Pubdate: Wed, 13 Dec 2017
Source: National Post (Canada)
Copyright: 2017 Canwest Publishing Inc.
Author: John Robson
Page: A9


Canadians never forget the old joke about a pachydermy conference where 
French scientists discuss elephants' love lives, the British praise and 
the Soviets denounce "Elephants and Empire," Americans imagine breeding 
bigger better elephants, and Canadians empty the room with "Elephants: 
federal or provincial responsibility." Then there's the one about why 
elephants are big, grey and wrinkly. A: Because if they were small green 
and crumbly they'd be marijuana, and ending futile patronizing 
prohibition would cause finance ministers to swoop in and squabble over 
"Gouging the user: federal or provincial responsibility."

As they just did, taking for granted a special high excise tax and
bickering over the proceeds. Even Canada's municipalities,
federalism's poor cousins long denied access even to elephant
punchlines, wanted to score some of the grass cash to help with law
enforcement against something that, um, is about to be legal.

It is a remarkable tribute to marijuana's potency that it causes
rapid, paralyzing confusion in people who don't even consume it. (And
in the case of politicians, the munchies, though only for tax revenue
they already crave like a stoner with a bag of Oreos.) Under its
influence, Canadian governments can't even figure out how not to ban
something. And they're getting paranoid about keeping organized crime
out of legalized marijuana.

How much is organized crime involved in cars, or couches? Or even
alcohol when and where it's legal? The current counterexample is
tobacco, where governments have taxed and regulated something easy to
smuggle so harshly that a black market emerged. A feat they seem
likely to repeat with marijuana particularly because, as with tobacco,
they just can't get their minds around the simple notion that in a
free society something is either prohibited or allowed.

If it's legal, they only need a standard framework that prevents
force, fraud and sale to a restricted group who ought not to have it.
A concern, be it noted, not limited to drugs. You can't sell minors
cars, or let them buy furniture on an instalment plan. But how often
do legal dealers try?

Ontario finance minister Charles Sousa justified provincial demands
for the biggest baggie of marijuana revenue "because we're bearing
more of the costs." And the National Post story explained "The added
expenses likely to land with the provinces are expected to include
public-awareness campaigns, beefed-up policing, busier court systems
and increased road safety efforts."

They expect "beefed-up policing" and a "busier court system" once it's
NOT illegal? How busy are the courts with cases involving chairs, or
spinach? What part of "legal" don't they understand? Yet the ultimate
decision to split the money 25-75 and cap the federal take at $100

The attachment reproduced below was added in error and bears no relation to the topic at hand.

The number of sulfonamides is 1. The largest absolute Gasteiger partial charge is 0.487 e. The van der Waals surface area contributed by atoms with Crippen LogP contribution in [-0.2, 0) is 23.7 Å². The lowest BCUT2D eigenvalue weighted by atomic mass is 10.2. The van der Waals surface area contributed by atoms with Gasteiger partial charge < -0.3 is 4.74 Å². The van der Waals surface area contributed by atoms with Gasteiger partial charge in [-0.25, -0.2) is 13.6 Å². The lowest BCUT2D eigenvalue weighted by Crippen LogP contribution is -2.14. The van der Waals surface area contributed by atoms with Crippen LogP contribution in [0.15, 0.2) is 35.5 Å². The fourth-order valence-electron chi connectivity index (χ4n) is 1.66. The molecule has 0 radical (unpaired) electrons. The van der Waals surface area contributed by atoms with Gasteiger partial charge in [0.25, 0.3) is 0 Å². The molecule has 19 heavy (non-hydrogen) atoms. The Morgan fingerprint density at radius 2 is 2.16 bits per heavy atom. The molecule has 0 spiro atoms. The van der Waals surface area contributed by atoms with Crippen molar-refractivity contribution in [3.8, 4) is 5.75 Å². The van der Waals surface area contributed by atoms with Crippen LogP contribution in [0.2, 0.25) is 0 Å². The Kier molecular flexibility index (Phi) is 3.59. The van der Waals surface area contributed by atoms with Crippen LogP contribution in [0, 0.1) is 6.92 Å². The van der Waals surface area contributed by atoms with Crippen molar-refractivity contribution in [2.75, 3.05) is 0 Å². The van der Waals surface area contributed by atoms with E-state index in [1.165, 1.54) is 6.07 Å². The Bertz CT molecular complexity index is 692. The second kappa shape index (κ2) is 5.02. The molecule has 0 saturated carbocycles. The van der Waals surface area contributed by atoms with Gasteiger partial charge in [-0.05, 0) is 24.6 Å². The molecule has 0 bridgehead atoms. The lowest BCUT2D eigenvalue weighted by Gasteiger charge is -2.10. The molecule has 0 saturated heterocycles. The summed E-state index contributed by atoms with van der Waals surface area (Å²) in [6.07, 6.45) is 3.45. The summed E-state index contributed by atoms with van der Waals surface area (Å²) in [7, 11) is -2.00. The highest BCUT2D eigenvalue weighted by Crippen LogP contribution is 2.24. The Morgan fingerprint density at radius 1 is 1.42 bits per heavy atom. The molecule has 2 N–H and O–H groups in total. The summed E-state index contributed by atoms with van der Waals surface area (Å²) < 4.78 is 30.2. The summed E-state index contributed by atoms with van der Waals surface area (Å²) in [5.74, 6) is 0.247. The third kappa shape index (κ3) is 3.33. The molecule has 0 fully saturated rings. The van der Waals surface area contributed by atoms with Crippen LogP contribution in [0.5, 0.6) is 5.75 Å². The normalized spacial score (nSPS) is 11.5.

million included cities getting some cash "to help them defray the
cost of making pot legal across Canada."

What's the cost of making carrots legal? Obviously they come under
laws of general application, from transportation to adulteration. But
since marijuana is perhaps a $10 billion industry at inflated black
market prices, it won't contribute much to existing regulatory costs
in a $2 trillion economy. Certainly not compared to the half-billion
dollars a year now spent on prohibition. (As for government marijuana
stores, please tell me they'll make money. Government gambling and
booze does.)

Part of the effort to bogart the tax revenue was concern about
preventing stoned driving. But as with almost any other legitimate
restriction on an intoxicant, this problem doesn't get harder if you
legalize it. Something like one in eight Canadians over 14 already
uses pot at least occasionally.

Do politicians really think none ever get behind the wheel high?
Apparently so, since to date they've done nothing about it. Why do we
only now need a marijuana breathalyzer? Was it safer to drive under
the influence when it was illegal?

The elephant in this bathtub is Canadian governments' conviction that
they must foster everything worthwhile and discourage and plunder
everything else. Thus outgoing Chief Justice Beverley McLachlin just
claimed that internal free trade in alcohol risks "imposing a huge
burden on governments to come up with some agreements quickly so that
our society can be regulated in an orderly fashion."

The job of the state is not to regulate our society in an orderly
fashion. It is to detect, punish and deter force and fraud. I frankly
don't believe the people currently holding office, or any
representative sample of their predecessors, would be capable of
regulating our society in an orderly fashion even if it were
desirable. I don't even believe they could regulate marijuana sales
successfully. And I see no reason for them to try. But their concern
is always how to regulate, not whether.

Hence the economic conference where the Americans praised free
enterprise, the Russians said "Central planning? Don't go there," and
the Canadians, impeccably bilingual, asked "What is this laissez faire?"
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MAP posted-by: Matt